Bishop confirms new plan to sell Newport’s St. James church site while he awaits ruling on misconduct allegations
A bishop awaiting the decision of an ecclesiastical panel on allegations of misconduct related to his attempted sale of St. James the Great Episcopal Church in Newport Beach confirmed that he has entered a second sales contract with a developer for the property, with escrow set to close July 3.
An attorney for Bishop J. Jon Bruno of the Episcopal Diocese of Los Angeles told the hearing panel Thursday that Bruno entered a contract with Newport Beach-based Burnham-Ward Properties in May.
The sale price and plans for the property at 3209 Via Lido were not disclosed.
In an email, Bruno’s attorney Julie Dean Larsen told the panel that the bishop didn’t initially share information about the sale because of a confidentiality agreement.
“Earlier today, (Burnham-Ward and Bruno) agreed to modify the confidentiality agreement and are waiting on documentation of the modification, which (Bruno) will provide to the hearing panel,” she wrote.
The panel has not yet issued a ruling following a three-day misconduct hearing in March that focused on Bruno’s attempts two years ago to sell the St. James property.
The hearing panel reprimanded Bruno earlier this month, warning him to not attempt another sale of the church.
The Rt. Rev. Herman Hollerith IV, the panel president, said in a June 17 statement that a sale before the panel rendered its ruling in the misconduct hearing would be “disruptive, dilatory and otherwise contrary to the integrity of this proceeding.”
A congregation member tipped the panel to the current pending sale on June 9, triggering the admonition.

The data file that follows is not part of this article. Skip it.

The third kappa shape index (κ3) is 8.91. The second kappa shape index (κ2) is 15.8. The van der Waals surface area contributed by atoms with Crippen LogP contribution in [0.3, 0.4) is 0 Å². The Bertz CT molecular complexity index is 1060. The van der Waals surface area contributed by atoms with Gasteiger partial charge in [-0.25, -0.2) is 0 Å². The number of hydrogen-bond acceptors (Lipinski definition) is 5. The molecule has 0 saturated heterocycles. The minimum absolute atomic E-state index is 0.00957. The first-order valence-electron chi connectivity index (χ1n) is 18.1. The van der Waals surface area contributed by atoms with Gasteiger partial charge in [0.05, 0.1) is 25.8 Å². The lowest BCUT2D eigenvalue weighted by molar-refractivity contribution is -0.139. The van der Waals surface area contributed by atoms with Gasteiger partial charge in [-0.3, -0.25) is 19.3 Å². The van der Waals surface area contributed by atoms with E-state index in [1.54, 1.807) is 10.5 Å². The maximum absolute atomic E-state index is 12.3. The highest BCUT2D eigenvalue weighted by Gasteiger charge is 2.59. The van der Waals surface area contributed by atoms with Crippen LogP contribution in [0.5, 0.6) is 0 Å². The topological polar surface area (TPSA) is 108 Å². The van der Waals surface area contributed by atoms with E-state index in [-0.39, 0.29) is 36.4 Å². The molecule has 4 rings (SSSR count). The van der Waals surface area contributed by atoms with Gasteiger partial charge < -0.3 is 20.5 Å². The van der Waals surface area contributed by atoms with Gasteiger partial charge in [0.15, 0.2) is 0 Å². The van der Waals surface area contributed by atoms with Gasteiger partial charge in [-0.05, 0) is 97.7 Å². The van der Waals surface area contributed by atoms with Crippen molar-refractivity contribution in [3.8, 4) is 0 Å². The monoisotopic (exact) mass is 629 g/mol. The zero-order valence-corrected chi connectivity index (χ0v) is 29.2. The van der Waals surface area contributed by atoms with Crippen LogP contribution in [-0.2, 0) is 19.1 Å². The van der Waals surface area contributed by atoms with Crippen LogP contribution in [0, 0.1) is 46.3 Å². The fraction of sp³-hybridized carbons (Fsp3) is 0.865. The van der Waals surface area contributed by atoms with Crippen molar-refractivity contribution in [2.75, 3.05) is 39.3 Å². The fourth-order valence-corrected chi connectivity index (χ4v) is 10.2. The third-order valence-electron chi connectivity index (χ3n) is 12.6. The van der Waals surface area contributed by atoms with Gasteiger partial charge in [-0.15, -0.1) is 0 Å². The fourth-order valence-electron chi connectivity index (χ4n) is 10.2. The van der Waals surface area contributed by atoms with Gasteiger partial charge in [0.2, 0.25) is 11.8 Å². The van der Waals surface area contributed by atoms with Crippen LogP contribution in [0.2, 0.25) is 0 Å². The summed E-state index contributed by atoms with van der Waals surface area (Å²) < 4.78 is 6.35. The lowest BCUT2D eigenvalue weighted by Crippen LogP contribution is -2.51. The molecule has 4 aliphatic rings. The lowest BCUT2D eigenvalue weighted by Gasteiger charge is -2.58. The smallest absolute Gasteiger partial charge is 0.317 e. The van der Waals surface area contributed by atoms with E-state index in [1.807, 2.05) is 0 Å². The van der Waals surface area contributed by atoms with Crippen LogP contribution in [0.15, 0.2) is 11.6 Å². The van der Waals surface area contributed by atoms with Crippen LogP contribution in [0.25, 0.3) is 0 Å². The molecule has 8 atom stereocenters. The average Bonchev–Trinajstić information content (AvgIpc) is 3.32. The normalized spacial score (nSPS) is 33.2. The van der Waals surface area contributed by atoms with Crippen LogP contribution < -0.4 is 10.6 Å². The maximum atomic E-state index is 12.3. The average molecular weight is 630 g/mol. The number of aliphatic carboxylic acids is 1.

In 2015, Bruno committed to selling the St. James site for $15 million to a developer that wanted to raze the church and build luxury townhomes. Bruno changed the locks on the church that summer.
The deal fizzled after the developer’s investment partner dropped out, but the church remains locked. Members now worship in a community room at Newport Beach City Hall.
The congregation filed an ecclesiastical complaint not long after its eviction. Members alleged that Bruno was deceptive and unbecoming of a clergyman when he tried to sell the church site and that he didn’t have permission of the diocesan government to do so.
Larsen wrote in her email to the hearing panel’s legal counsel that the diocesan government granted and reaffirmed authorization for a sale in November.
If Bruno does not sign documents to close escrow, the buyer can terminate the agreement.
The hearing panel’s secular legal advisor has requested all relevant documents, including copies of the sales contract, the confidentiality agreement and modification, the diocesan government’s authorization and other correspondence between Bruno and Burnham-Ward or their representatives.
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